The Autism Collaboration, Accountability, Research, Education and Support Act — or the Autism CARES Act — has been reauthorized for another five years.
President Donald Trump signed the bill into law on Sept. 30. It authorizes more than $1.8 billion in federal autism funding for 2020 through 2024.
The money will help finance autism programs and trainings, as well as autism research at the Centers for Disease Control and Prevention (CDC), the Health Resources and Services Administration (HRSA) and the National Institutes of Health (NIH).
The CDC will receive $23.1 million annually, while HRSA will get $50.6 million per year. Meanwhile, NIH will receive a whopping $296 million annually, up about 64% from what the institute was granted each year in autism funding for the past five years.
The new law updates the Autism CARES Act of 2014, expanding access for adults and those in rural areas.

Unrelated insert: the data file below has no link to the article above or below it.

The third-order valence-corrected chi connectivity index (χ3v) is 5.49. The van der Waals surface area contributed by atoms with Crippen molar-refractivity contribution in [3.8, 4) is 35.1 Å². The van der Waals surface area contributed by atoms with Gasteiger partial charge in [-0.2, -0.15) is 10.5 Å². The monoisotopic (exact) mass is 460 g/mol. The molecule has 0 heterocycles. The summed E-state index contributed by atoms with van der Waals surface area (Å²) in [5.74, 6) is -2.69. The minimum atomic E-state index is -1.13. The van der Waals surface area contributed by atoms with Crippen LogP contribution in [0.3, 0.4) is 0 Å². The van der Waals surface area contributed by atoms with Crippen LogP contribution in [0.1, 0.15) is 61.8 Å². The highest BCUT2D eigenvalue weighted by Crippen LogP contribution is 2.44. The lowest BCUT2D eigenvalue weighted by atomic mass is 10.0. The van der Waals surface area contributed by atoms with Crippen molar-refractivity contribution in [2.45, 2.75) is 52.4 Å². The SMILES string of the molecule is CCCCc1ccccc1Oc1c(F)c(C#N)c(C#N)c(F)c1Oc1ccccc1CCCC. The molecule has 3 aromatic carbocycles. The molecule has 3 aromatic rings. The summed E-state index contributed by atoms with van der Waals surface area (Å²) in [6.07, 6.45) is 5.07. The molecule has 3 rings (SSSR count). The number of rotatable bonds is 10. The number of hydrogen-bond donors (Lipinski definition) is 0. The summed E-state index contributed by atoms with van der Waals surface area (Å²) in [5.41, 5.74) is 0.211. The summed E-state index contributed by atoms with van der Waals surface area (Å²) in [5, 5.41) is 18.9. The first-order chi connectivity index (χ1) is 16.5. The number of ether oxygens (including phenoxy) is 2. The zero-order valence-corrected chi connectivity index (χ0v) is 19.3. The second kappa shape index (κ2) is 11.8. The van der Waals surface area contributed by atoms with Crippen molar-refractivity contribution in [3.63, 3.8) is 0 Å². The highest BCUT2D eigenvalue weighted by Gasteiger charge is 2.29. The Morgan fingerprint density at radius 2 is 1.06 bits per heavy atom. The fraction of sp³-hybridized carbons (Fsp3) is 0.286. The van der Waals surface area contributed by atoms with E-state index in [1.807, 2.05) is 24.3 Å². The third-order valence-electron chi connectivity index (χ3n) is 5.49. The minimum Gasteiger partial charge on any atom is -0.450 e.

Previously, those with autism aged out of support services when they turned 21. But the Autism CARES Act of 2019 expands government autism programs and research to include adults, in addition to children, who the Autism CARES Act has historically prioritized.
In fact, the updated law mandates that the Department of Health and Human Services release a new report on the health and well-being of people with autism “across their lifespan” in the next two years. It must include best practices for interdisciplinary care coordination and improved health outcomes, as well as recommendations in a number of other areas.
Another key change ushered in by the Autism CARES Act of 2019: HHS will be able to prioritize autism funding grants in rural and underserved areas to improve access to resources there.
Finally, the new law expands the Interagency Autism Coordinating Committee, a federal advisory committee that offers HHS guidance and input on autism-related issues. It adds two new members to the committee — one on the federal side and another on the advocacy side.